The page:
Monday, February 2, 2015

The Baritone Wore Chiffon

I effectively disrupted my recent Education for Ministry seminar when the subject of alternative liturgies came up, and I mentioned the Clown Liturgy described so amusingly in the second book of Mark Schweizer's Liturgical Mystery series, The Baritone Wore Chiffon (#467).  Who could resist singing that old favorite hymn Crown Him With Many Clowns?

The Lenten season is almost upon St. Barnabas' Episcopal Church in the North Carolina mountains.  Normally, that would be a time for Hayden Konig, organist and choirmaster at St. Barnabas to be contemplating the proper musical selections to suit this penitential period.  But, alas, in his capacity of Chief Detective of the town of St. Germaine, Hayden has been called in by his friend in York, England, to consult on the murder of a chorister in the Minster's Treasury during an Evensong service.  The dead baritone is an American, there on a fellowship, and since Hayden has been helpful in the past, it's the perfect opportunity to work with the Minster Police in a "hands across the seas" exchange of ideas.  With a new interim priest in charge at St. Barnabas, changing things right and left, Hayden is glad to get away for a few days.  When he returns to the chaos that was once St. Barnabas, Hayden still hasn't figured out the murderer or the motive.  But when Peppermint the Clown dies during the Palm Sunday service, he begins to follow the over-sized footprints that will lead Hayden to a grand finale that might be his own.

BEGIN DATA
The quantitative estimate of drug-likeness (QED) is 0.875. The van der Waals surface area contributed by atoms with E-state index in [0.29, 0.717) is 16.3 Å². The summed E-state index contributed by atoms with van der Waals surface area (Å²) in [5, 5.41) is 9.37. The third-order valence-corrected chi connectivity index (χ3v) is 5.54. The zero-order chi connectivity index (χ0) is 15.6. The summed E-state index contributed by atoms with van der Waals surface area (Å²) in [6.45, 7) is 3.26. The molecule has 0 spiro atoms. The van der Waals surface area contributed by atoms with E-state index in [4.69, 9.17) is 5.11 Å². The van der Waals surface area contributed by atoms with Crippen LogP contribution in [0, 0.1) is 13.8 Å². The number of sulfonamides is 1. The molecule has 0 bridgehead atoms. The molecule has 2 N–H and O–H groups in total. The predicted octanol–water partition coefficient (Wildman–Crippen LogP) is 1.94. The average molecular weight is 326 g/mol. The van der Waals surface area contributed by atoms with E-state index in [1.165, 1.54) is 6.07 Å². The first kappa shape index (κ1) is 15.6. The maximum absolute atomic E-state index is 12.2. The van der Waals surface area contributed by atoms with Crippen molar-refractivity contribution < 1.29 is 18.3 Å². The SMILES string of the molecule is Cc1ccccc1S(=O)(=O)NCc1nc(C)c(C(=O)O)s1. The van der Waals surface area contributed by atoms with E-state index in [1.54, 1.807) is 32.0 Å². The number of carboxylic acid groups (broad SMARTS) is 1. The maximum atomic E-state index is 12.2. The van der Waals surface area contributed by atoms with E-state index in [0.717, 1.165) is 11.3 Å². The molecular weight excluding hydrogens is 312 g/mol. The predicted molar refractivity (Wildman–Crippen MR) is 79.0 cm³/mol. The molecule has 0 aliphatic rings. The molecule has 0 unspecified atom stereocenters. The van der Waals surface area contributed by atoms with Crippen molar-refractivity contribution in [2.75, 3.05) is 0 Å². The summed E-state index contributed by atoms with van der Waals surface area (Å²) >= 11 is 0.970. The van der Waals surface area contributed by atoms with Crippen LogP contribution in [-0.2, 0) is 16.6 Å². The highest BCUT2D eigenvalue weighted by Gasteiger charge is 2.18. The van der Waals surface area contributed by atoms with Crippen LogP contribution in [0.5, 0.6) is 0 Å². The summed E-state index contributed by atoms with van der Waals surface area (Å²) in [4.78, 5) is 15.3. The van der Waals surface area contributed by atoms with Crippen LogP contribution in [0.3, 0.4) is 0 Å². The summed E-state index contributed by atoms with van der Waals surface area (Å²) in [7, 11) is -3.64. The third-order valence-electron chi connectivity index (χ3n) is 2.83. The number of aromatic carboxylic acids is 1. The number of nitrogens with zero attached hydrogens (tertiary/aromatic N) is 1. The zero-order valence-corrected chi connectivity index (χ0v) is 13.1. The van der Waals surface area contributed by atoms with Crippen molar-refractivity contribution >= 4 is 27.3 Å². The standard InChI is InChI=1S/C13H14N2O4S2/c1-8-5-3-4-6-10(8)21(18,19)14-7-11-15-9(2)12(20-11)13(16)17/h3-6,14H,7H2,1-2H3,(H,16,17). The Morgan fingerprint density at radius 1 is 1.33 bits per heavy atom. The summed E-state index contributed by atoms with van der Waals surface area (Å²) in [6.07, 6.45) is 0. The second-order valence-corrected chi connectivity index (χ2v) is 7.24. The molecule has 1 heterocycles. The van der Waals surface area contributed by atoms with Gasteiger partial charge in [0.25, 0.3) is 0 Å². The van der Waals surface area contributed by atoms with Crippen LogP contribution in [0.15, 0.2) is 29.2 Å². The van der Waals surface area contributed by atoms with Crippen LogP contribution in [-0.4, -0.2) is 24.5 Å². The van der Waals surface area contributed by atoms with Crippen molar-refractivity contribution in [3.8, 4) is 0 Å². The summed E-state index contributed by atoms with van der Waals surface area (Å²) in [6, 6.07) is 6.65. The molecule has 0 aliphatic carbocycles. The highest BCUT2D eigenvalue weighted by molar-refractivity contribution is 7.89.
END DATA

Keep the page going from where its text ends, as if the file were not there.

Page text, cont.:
Clever and laugh aloud funny, this ingenious mystery is sure to appeal to anyone who's ever been involved in church politics; but if you're Episcopalian, with a broad knowledge of liturgical and classical music and a good sense of humor, it's even better.  Can't wait to read the next installment!